The Electronic Frontier Foundation (and others) are spearheading a campaign to protest bills in Congress that would give retroactive immunity to the telephone companies who helped the government eavesdrop on ordinary people’s conversations. We’re not speaking about tapping those phone lines of people who were under investigation, because in those instances the government could have gotten warrants to tap them. We’re talking about ordinary, innocent Americans for whom no warrants could be gotten — and none were. Despite Fourth Amendment principles protecting people’s privacy, and a Wiretap Act that protects the privacy of phone calls specifically, the government went ahead and invaded that privacy by enlisting the phone companies to install bugging equipment within its central switching apparatus. Instead of just tapping the one line of someone under suspicion, the government tapped everyone’s lines, whether they warranted suspicion or not.
Lawsuits are pending against these phone companies for their illicit tapping — the Wiretap Act is clear about when phone companies may intercept phone conversations, and it clearly doesn’t apply to what they did — so under pressure from the Bush Administration, who had asked for the spying, Congress is considering passing a bill that would retroactively exonerate the phone companies for their illegal interceptions. Thus the campaign, to express outrage at such a prospect. The campaign is designed to put a human face on the situation, to remind Congress that the people spied upon were not some abstraction but real people, who up to now were entitled to their privacy. And so it has solicited pictures from those who were spied upon people (in other words, everyone), which have been posted to a flickr stream. (See if you can find mine.)
This situation is a story itself, but I wanted to juxtapose it against another, similar story. Recently I wrote about plans by some major ISPs to start sniffing all the network traffic they carried for copyright violations. Even if the project of policing for copyright violations were actually possible for an ISP to do (which it’s not, for how are they to know whether something is copyrighted, or whether the person sending it is not actually entitled to do so, etc.) it represents the similarly nightmarish scenario that the people who provide a communications network will commit the wholesale interception and monitoring of every bit of people’s communications. Private communications. Communications that no one has any business receiving except those who are intended to.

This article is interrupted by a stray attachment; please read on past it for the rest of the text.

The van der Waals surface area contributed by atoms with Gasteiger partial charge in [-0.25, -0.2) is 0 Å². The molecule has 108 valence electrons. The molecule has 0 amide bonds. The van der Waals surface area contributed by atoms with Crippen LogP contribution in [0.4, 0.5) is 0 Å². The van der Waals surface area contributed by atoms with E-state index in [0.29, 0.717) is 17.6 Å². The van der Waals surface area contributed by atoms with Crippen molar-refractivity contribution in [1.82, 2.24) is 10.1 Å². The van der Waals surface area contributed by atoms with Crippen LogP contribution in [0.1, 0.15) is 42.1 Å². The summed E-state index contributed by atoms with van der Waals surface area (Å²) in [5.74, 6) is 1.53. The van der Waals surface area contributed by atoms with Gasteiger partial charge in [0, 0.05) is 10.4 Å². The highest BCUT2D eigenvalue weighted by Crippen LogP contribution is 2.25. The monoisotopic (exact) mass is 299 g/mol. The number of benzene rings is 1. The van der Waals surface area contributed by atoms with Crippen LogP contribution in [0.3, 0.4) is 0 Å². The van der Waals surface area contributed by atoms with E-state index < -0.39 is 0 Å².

Proponents of such proposals always trot out the specious “ends justifying the means” rationale. What if the people speaking just happened to be planning some terrorism? What if the people using the Internet just happened to be illicitly sharing a file? What if, indeed.
Well, what if the people whose communications were intercepted were doing no such thing? Proposals like these make it meaningless to be innocent, because you are always treated as if you’re guilty regardless.
Furthermore, these ISP proposals put copyright infringement on par with terrorism. It’s egregious enough that innocent people are having their communications monitored in the ill-defined, rhetorically provocative-more-than-substantive never-ending fear-mongering “war” against terrorism. Yet it cannot possibly be seriously proposed that the consequences of an infringed song passing from one fan to another are anywhere near as stark.
Unfortunately that is what many ISPs and content companies are proposing, both in the United States and elsewhere. The juxtaposition I noted today as I surfed the Internet was the outcry in the US over monitoring while in Canada and Europe the very same thing was being seriously proposed. Which is not to say that the United States is safe from these tactics. While I think the law clearly prohibits such monitoring of private communications by ISPs, Congress is currently showing us that the law may in fact be violable. And changeable.
I do not know enough about the mechanics of similar “wiretapping” law or even general privacy law in these other jurisdictions to know whether these ISP-monitoring proposals might be similarly illegal under them. However I do know that the consequences of their application are just as dire as they would be anywhere. People cannot communicate freely when someone is listening in. And when there is no free communication, there can be no freedom period.